Knowing Ourselves


In many ways it is strange that we do not fully understand the anatomy of our soul and spirit. Even the simplest person knows quite a lot about the anatomy of their body, yet the anatomy of our soul and spirit is largely ignored. I say ignored instead of unknown because we do actually know our soul and spirit, we just don’t realise it.

Becoming aware of our soul and spirit is liberating. It gives us a new take on ourselves. Above all, we become more conscious of the little things in our personality that we would perhaps like to change. This becomes possible with our new awareness. These things are not as difficult to change as we might think.

How often do we hear that we should think positively, that we should love one another, and that we should forgive? The reality is that deep within us we can be very negative, and we do actually hate some people, and we do constantly re-enact a situation that made us angry.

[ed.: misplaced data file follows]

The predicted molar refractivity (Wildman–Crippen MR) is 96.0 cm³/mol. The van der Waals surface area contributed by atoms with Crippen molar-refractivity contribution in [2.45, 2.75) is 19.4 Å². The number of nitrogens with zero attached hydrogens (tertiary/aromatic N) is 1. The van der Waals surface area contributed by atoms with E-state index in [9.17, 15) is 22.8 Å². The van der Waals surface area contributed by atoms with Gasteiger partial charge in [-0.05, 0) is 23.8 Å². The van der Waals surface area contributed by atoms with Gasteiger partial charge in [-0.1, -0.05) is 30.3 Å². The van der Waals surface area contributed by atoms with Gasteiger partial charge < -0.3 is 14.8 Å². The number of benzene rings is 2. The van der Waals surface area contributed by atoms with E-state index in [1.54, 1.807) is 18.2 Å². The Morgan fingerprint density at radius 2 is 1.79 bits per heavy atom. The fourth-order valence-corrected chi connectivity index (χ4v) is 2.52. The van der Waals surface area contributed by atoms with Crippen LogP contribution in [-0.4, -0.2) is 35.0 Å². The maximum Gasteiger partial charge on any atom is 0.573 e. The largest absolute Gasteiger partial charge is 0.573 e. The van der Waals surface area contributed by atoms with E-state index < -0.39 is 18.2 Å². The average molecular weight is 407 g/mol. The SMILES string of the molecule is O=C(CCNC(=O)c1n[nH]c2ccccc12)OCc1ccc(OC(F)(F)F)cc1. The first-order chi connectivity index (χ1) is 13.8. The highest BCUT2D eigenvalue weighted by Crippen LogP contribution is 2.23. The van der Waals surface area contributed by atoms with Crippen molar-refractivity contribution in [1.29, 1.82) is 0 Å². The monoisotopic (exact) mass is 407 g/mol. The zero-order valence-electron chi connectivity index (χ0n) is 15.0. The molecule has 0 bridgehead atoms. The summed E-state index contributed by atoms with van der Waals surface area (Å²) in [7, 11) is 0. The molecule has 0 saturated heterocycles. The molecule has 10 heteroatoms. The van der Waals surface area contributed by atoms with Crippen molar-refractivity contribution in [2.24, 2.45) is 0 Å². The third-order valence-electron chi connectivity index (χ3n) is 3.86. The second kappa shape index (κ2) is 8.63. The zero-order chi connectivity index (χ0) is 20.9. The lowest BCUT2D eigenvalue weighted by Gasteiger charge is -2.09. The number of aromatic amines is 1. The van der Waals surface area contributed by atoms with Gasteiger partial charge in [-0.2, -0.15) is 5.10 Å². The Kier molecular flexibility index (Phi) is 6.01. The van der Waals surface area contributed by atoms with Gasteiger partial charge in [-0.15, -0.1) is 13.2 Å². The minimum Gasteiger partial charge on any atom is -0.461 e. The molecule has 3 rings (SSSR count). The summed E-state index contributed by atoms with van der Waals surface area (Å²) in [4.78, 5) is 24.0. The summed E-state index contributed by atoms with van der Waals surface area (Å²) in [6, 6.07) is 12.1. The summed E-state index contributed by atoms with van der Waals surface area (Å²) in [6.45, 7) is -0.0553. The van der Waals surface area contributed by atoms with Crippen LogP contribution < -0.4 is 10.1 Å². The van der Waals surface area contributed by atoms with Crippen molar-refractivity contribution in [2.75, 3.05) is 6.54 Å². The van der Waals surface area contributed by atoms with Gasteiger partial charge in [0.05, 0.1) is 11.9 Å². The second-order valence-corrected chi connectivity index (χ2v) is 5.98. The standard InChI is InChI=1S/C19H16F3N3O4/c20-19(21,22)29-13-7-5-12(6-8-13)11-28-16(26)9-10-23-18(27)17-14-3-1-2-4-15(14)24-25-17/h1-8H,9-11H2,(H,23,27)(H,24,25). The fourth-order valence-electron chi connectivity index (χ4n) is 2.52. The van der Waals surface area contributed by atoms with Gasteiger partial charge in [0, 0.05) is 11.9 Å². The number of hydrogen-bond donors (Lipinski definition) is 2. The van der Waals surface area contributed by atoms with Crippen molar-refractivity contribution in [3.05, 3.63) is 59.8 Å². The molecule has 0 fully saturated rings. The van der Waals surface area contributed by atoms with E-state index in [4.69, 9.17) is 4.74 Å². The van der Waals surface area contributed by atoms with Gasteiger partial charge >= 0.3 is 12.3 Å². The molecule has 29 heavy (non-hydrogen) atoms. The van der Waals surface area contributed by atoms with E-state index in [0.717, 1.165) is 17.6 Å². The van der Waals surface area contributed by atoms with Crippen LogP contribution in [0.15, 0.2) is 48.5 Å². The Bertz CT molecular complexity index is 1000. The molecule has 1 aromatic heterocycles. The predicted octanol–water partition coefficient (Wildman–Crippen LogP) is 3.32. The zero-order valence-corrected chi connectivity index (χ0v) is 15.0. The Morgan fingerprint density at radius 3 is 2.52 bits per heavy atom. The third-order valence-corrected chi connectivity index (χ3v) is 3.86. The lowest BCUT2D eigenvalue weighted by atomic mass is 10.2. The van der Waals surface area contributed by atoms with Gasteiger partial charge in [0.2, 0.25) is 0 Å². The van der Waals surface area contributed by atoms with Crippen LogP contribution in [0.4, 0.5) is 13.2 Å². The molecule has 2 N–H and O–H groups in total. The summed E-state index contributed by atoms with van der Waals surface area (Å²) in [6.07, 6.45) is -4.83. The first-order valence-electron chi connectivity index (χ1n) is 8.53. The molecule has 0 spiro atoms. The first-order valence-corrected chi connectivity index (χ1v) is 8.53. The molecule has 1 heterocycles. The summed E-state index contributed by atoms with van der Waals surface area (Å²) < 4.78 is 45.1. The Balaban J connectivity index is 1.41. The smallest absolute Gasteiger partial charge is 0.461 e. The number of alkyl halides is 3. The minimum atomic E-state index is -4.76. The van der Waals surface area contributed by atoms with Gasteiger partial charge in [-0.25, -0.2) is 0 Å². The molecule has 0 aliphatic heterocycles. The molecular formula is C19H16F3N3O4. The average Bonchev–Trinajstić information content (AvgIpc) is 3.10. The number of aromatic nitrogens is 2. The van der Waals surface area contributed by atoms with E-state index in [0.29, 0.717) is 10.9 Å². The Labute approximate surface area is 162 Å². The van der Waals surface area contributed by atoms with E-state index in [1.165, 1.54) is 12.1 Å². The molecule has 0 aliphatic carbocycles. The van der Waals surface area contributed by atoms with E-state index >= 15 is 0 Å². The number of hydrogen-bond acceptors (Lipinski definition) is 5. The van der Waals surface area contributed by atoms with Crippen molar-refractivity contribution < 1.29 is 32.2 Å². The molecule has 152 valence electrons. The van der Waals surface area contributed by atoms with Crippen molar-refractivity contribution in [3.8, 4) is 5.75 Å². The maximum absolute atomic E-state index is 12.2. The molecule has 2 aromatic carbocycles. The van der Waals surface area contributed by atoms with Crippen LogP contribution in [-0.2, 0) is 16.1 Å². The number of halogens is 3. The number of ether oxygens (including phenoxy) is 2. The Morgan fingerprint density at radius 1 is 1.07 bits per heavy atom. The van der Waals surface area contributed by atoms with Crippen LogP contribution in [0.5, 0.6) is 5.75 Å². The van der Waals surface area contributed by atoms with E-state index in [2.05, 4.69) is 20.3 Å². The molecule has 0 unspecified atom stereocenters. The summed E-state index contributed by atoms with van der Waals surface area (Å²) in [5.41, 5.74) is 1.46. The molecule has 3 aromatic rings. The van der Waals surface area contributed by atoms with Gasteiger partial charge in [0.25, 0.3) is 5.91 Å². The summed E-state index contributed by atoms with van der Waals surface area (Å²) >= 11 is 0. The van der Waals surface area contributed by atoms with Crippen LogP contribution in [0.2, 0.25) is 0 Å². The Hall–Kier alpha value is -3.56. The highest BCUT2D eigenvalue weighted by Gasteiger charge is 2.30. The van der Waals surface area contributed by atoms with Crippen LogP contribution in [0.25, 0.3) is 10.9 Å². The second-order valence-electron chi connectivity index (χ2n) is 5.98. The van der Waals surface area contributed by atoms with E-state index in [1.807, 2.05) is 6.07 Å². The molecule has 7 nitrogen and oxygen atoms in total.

Many self-help guides show us ways to gloss over this, covering up our feelings, when in reality these difficult feelings are still there, sometimes unconsciously. The thing is; feelings cannot be changed. They can no more be changed than a flowing river can be changed. Feelings are like a river flowing within our soul. The negative feelings, hatred and anger are obstacles in the river. If they are large, they can block the flow of the river.

What we can do is to make the blockages smaller so that we can guide the river past them. We can accept the negative feelings that arise from a situation and try to discover something positive about it. We can realise that we do hate but look for something to love about the person. Try it, you will find a different attitude in your soul – which is where these experiences take place – and over time your habits will change. You will start to see the good first, not the bad, and eventually you will more objective more often.

By overcoming lower unconscious soul responses to life’s situations we begin to use our spirit. Our spirit gives us the perspective from the mountain top. We see things in a broader perspective.

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